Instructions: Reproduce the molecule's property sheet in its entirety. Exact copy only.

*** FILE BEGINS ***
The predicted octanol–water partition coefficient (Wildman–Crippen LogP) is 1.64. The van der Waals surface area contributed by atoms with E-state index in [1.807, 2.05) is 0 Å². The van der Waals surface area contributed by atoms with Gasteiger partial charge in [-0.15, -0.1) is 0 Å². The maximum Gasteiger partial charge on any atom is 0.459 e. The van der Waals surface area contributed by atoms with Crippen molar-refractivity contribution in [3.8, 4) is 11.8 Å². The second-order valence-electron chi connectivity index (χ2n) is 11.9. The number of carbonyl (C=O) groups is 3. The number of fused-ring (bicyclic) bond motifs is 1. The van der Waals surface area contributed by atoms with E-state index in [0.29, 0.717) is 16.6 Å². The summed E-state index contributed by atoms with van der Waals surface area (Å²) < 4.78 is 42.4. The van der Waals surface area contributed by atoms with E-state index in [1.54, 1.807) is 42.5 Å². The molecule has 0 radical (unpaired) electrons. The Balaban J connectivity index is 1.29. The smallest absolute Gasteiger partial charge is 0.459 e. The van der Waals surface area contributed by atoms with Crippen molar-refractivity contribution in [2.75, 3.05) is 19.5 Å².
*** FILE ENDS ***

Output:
The predicted octanol–water partition coefficient (Wildman–Crippen LogP) is 1.64. The van der Waals surface area contributed by atoms with E-state index in [1.807, 2.05) is 0 Å². The van der Waals surface area contributed by atoms with Gasteiger partial charge in [-0.15, -0.1) is 0 Å². The maximum Gasteiger partial charge on any atom is 0.459 e. The van der Waals surface area contributed by atoms with Crippen molar-refractivity contribution in [3.8, 4) is 11.8 Å². The second-order valence-electron chi connectivity index (χ2n) is 11.9. The number of carbonyl (C=O) groups is 3. The number of fused-ring (bicyclic) bond motifs is 1. The van der Waals surface area contributed by atoms with E-state index in [0.29, 0.717) is 16.6 Å². The summed E-state index contributed by atoms with van der Waals surface area (Å²) < 4.78 is 42.4. The van der Waals surface area contributed by atoms with E-state index in [1.54, 1.807) is 42.5 Å². The molecule has 0 radical (unpaired) electrons. The Balaban J connectivity index is 1.29. The smallest absolute Gasteiger partial charge is 0.459 e. The van der Waals surface area contributed by atoms with Crippen molar-refractivity contribution in [2.75, 3.05) is 19.5 Å².